- Title: Origami-inspired kids clothes grow as they do
- Date: 24th July 2017
- Summary: LONDON, ENGLAND, UK (JULY 6, 2017) (REUTERS) WIDE OF RED PETIT PLI TROUSERS CLOSE OF FOLDS ON PETIT PLI CLOTHING VARIOUS OF RYAN MARIO YASIN, DESIGNER FROM ROYAL COLLAGE OF ART, USING SEWING MACHINE CLOSE OF PETIT PLI DESIGN ON MANNEQUIN (SOUNDBITE) (English) RYAN MARIO YASIN, CREATOR OF PETIT PLI, SAYING: "So, outerwear today is typically expensive, it's restrictive, it's bulky. But the product that I've created is super lightweight so you can layer it on top of your clothes at any time of the year. It's wind-proof, water-proof, with a hydrophobic coating. And the best part is it's designed for continuous fit adjustment, so it'll never be a little bit too short or small or a little bit too long. It's always changing its shape and morphing with the child even in motion. So as the child is running around the pleats are deforming in both directions either folding together or expanding, and moving in synchrony with the child. In that way it's the most comfortable jacket in motion." CLOSE OF YASIN HOLDING PETIT PLI CLOTH / EXPANDING IT
- Embargoed: 7th August 2017 12:20
- Keywords: Royal College of Art RCA Petit Pli origami children's clothes Ryan Mario Yasin
- Location: LONDON, ENGLAND, UK
- City: LONDON, ENGLAND, UK
- Country: United Kingdom
- Topics: Science
- Reuters ID: LVA0026R7QO9N
- Aspect Ratio: 16:9
- Story Text: Most parents would agree: children grow up far too quickly. But they grow out of their clothes even quicker. A London-based designer wants to change that with a range of outerwear for kids that grows as the child does.
Called Petit Pli - French for 'little pleat' - the garments have an innovative pleat system that lets them expand in multiple directions but also contract back to their original size.
"It's designed for continuous fit adjustment, so it'll never be a little bit too short or a little bit too long," designer Ryan Mario Yasin, a graduate of the Royal College of Art in London, told Reuters. "It's always changing its shape and morphing with the child even in motion. So as the child is running around the pleats are deforming in both directions either folding together or expanding, and moving in synchrony with the child."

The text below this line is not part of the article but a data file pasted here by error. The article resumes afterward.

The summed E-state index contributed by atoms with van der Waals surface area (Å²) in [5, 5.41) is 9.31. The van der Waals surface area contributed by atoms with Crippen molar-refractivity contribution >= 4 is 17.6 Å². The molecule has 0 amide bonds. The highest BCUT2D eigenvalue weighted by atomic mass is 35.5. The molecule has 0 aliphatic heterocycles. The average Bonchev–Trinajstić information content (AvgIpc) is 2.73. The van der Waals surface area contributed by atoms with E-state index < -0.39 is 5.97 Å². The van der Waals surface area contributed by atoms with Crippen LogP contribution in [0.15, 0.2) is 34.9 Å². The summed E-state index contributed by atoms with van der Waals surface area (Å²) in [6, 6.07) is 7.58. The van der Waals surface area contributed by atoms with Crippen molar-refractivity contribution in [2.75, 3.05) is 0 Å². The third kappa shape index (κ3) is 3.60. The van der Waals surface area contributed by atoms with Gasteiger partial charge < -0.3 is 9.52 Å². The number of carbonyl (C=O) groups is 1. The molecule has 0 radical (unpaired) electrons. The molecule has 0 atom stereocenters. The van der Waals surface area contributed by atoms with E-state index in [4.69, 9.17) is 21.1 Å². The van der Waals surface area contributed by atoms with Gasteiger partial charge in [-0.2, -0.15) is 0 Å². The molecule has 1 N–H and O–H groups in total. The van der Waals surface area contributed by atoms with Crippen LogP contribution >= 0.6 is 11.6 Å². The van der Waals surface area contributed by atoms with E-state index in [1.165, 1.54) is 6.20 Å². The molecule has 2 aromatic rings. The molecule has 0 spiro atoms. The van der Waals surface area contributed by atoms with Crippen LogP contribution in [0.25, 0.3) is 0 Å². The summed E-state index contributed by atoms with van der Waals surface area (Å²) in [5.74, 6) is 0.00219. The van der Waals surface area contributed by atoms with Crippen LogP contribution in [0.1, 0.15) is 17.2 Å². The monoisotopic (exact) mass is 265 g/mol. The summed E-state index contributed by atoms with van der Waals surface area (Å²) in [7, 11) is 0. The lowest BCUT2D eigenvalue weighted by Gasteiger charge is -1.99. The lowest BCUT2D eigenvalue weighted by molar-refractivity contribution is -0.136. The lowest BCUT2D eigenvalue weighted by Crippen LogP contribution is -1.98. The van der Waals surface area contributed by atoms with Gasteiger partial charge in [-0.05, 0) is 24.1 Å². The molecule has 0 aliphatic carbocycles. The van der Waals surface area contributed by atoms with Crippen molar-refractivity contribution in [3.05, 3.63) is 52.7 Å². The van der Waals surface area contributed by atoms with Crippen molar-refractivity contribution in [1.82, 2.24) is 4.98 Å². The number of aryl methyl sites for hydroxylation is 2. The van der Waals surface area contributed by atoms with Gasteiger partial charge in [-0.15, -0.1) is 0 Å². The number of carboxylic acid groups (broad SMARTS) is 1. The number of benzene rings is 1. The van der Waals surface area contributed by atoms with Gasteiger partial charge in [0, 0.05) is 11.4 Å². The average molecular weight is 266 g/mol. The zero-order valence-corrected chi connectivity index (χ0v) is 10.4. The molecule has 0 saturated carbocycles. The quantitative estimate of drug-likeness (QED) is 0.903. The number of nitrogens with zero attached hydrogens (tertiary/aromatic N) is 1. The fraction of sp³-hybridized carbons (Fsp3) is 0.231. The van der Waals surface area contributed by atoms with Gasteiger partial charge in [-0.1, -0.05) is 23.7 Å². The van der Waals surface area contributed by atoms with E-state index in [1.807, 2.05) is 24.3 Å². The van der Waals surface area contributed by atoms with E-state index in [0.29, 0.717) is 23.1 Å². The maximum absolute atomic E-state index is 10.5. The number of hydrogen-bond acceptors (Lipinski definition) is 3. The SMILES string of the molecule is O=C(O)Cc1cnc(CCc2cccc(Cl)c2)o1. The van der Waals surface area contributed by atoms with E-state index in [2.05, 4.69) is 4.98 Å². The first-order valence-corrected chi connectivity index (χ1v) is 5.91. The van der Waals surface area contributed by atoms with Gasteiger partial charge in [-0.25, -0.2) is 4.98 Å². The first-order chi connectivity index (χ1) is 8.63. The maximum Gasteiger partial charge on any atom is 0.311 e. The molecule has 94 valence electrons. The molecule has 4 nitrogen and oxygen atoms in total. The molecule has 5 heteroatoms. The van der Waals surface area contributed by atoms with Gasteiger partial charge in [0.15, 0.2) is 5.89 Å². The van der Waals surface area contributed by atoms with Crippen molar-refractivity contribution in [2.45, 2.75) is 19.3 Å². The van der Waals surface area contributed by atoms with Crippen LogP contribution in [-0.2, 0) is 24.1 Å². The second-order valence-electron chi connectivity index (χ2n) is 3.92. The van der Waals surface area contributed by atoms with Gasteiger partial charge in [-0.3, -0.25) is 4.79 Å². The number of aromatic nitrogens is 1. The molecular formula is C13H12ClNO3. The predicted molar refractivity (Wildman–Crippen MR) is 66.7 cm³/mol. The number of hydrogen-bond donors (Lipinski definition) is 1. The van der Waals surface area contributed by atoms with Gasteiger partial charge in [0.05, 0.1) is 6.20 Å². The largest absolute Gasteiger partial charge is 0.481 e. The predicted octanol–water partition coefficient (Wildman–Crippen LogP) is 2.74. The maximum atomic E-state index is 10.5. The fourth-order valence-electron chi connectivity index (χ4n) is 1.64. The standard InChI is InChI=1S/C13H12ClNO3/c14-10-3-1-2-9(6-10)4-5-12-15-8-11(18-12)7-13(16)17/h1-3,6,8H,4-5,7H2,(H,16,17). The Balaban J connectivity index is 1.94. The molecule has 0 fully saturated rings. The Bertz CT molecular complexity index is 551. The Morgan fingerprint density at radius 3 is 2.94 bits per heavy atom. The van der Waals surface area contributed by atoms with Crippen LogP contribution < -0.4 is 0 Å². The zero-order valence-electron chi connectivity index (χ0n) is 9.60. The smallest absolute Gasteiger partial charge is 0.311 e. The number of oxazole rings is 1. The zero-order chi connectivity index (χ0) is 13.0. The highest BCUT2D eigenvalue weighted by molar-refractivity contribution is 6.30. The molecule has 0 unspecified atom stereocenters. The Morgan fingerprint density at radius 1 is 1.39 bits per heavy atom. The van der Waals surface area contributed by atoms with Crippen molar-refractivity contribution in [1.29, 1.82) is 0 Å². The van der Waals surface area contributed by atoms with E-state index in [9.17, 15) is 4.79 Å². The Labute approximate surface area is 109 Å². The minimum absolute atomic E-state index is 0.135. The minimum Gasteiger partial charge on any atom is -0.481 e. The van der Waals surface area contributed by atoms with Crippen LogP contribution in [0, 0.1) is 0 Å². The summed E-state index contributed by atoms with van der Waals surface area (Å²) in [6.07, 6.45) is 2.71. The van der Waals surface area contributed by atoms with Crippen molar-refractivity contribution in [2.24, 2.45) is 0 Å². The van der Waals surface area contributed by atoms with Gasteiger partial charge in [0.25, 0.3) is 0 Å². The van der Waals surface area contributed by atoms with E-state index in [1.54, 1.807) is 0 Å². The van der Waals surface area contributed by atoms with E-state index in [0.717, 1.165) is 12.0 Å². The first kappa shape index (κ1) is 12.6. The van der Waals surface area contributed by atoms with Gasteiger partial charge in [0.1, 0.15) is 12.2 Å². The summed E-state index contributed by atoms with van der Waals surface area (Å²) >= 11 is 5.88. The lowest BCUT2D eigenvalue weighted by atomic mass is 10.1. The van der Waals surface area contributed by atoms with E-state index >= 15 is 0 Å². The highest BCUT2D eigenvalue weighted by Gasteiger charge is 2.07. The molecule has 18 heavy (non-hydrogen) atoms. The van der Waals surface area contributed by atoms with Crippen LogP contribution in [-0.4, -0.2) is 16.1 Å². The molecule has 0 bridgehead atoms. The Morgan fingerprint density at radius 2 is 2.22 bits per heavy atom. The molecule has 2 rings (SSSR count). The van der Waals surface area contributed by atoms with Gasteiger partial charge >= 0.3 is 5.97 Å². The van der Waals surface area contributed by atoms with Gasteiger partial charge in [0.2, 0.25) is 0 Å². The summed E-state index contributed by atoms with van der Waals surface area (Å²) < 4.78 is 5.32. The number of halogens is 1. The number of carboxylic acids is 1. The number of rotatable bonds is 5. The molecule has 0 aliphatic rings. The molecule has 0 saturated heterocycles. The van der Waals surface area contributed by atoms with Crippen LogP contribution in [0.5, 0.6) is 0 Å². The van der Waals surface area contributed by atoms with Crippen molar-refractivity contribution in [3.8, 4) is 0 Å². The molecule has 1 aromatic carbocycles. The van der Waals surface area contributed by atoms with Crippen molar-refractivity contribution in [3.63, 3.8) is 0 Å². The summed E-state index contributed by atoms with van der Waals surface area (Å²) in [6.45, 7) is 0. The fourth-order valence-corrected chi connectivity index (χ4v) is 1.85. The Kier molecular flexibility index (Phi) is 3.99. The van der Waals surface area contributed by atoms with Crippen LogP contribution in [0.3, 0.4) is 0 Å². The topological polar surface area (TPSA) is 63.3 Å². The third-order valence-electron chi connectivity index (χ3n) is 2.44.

According to Yasin, children grow seven clothes sizes during their first two years, meaning parents are left with a lot of clothes that have barely been worn before they're too small for the child. Petit Pli was designed to save parents money and to reduce the waste in the fashion industry, he said.
With a background as an aeronautical engineer specialising in deployable structures, Yasin said his outfits embed a special structure in fabric that was inspired by the ancient Japanese art of origami.
"This is really engineering meets fashion. I've taken my knowledge of materials and folding origami and applied that to a product which is aimed at reducing the waste in the fashion industry," he said.
Petit Pli has been designed for children aged from four months to 36 months, and the expanding fabric eliminates discrepancies in children's sizes so they're always the perfect fit. Yasin said he approached the durability of his garments by regarding children as 'extreme athletes'; always on the move and in need of clothes that can keep up.
"It's super lightweight so you can layer it on top of your clothes at any time of the year. It's wind-proof and water-proof with a hydrophobic coating," said Yasin.
The patent-pending pleating process has been rigourously tested to prove that the pleats won't fall out with use, and the garments are even machine washable.
Yasin is now working on different sizes and designs, and looking for commercial partners to scale-up production to bring Petit Pli to market.
While the futuristic-looking designs might raise a few eyebrows, Yasin hopes that eventually... they'll grow on you.
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